Tuesday, January 31, 2006

Sehlabathebe, Lesotho . . . “Dumela”

The Drakensberg National Park lies on the border of Lesotho, so we decided to make our entry into Lesotho part of the hike and walk in. We spent our last night in ‘the Berg’ camping in a cave watching baboons on the ridge below.

Most of the next day was spent walking to Sehlabathebe, a village in Lesotho. More concerned about the aesthetics of the hiking route than administrative hassles we decided against the route that went via the border post. Instead we hiked from the Drakensburg National Park through the Sehlabathebe National Park in Lesotho, ducking through a barbed wire border fence (guarded by a few random cows) and failing to get our passports stamped on the way.

The people of Lesotho (pronounced “Lee-soo-too”) are called Basotho (plural) or a Masotho (singular) and they speak Sesotho. Sesotho is a fairly tricky as it contains several clicks and other sounds in the place of certain letters. All this confuses most English speakers (including us) to such a degree one suspects it is payback for the numerous idiosyncrasies of the English language. There has to be some punishment for the silent ‘k’.

We met the first of these ingenious people in a bit of a state. We had not showered for longer than I care to admit and we had been walking for most of the day. The distance we had planned to walk that morning was about 6 km, according to the map. What we had not accounted for was the fact that the roads in Lesotho were obviously designed by a sadist whose aim was to make hikers suffer by picking the longest possible route between two points. Six kilometres ‘as the crow flies’ was almost three times that in fact.

Ranting aside, we arrived in Shelabathebe desperately searching for somewhere to stay. The village gave real meaning to the word ‘isolated’ and on arrival it looked like we would be camping at the back of someone’s hut . . . but all was not lost. We found a clean guest house (or perhaps the owner found us) that had hot and cold taps and electric lights. Joy.

This initial joy was somewhat diminished after we checked in and found that despite the taps there was no running water and despite the electric lights switches, lampshades and even globes – there was no electricity. We were not too disheartened. We had a bath with a bucket of water (Phil’s first bucket bath) and found later that there was a generator that was switched on from 7pm to 9pm at night. So we were clean, we had some light and clean sheets. Luxury after several days of camping.

Almost out of food we stocked up at the village store run by two Chinese men (there is probably a good story behind their choice of Sehlabathebe to set up shop but I didn’t manage to get it despite the probing of several locals). The store was stocked full of shelves of soya mince which we found strange. Given the preponderance of cows and the slaughter of a sheep we witnessed earlier in the day, we had the feeling we were unlikely to stumble upon any vegetarians. We were curious, but not curious enough to try it.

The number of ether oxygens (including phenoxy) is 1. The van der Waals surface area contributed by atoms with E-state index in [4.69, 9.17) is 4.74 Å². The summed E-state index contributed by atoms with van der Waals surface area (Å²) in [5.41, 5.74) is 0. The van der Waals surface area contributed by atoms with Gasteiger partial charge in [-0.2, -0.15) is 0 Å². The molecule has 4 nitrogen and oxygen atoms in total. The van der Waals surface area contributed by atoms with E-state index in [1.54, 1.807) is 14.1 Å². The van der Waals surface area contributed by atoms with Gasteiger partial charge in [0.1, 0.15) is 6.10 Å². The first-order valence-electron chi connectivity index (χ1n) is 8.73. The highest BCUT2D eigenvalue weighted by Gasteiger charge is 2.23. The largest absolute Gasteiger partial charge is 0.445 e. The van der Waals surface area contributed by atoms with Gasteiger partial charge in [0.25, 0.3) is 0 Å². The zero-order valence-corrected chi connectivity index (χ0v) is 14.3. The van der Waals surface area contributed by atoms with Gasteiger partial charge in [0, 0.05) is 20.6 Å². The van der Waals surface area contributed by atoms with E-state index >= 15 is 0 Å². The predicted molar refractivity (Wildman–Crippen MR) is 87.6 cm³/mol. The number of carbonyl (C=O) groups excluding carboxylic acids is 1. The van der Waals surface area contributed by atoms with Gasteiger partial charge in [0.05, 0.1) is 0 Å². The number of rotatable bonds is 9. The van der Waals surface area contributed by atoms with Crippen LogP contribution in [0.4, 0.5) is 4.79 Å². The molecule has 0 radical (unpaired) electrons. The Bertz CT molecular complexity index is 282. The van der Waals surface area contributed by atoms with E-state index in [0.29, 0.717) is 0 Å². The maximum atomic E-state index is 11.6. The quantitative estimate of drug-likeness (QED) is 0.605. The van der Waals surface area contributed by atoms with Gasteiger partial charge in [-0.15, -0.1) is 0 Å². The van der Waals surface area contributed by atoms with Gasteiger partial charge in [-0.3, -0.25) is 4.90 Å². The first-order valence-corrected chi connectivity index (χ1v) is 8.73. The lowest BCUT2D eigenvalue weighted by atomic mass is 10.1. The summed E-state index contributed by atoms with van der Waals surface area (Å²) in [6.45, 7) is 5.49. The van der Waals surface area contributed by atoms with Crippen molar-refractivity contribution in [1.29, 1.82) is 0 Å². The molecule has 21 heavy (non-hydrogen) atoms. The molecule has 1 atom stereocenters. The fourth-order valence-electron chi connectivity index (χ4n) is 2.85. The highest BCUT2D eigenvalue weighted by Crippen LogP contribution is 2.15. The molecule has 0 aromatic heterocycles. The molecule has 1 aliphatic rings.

We arrived at Sehlabethebe on Saturday afternoon and found (amazingly) that there was a bus that would take us out of the village so we could continue our exploration of Lesotho . . . but (not so amazingly) it did not leave until Monday morning. We spent the next day or so reading and lazing around. Just as we were getting bored we discovered the local pub, a place named ‘Green House Restaurant’ - but with no food. We spent much of Sunday afternoon and evening at the pub where Phil was beaten at pool several times by two 8 year olds and I attempted to tactfully (and with as little lying as possible) fend off queries about my sex life from two local women- a 21 year old who was the Chief’s daughter and a 32 year old teacher.

From both: “Is that your husband?” “Why is he not wearing his ring?” “In our culture we do not have sex before we are married. No sex.” “We are not married. So, no sex.” “Do you have sex with him?” (We all look at Phil)

Me: (Nervous laughter)

The Chief’s daughter:“I would like to try it. But I can’t because of the culture.”

The teacher: “I want to have children but I am scared of sex. I don’t want to have sex.”

Me: (Seeing the opportunity to make a comment confidently) “Well, it will be very difficult to have children then.”

The Chief’s daughter: “I would like to try the sex. But the culture . . . also, I have heard it is painful at first. Do you find it enjoyable?”

Teacher: “Yes, please tell us sister, is it enjoyable?”

Me: (More nervous laughter. Several beseeching looks at Phil to leave his pool game and help me. Ignored by Phil. More nervous laughter.)

And so on . . . until the pub’s generator failed. Saved.


Blogger LearnedToe said...

What Rachel forgot to mention is that the fun really started after the generator failed.

Rachel and Phil, was it enjoyable? No, seriously, we would all like to know!

6:57 AM  

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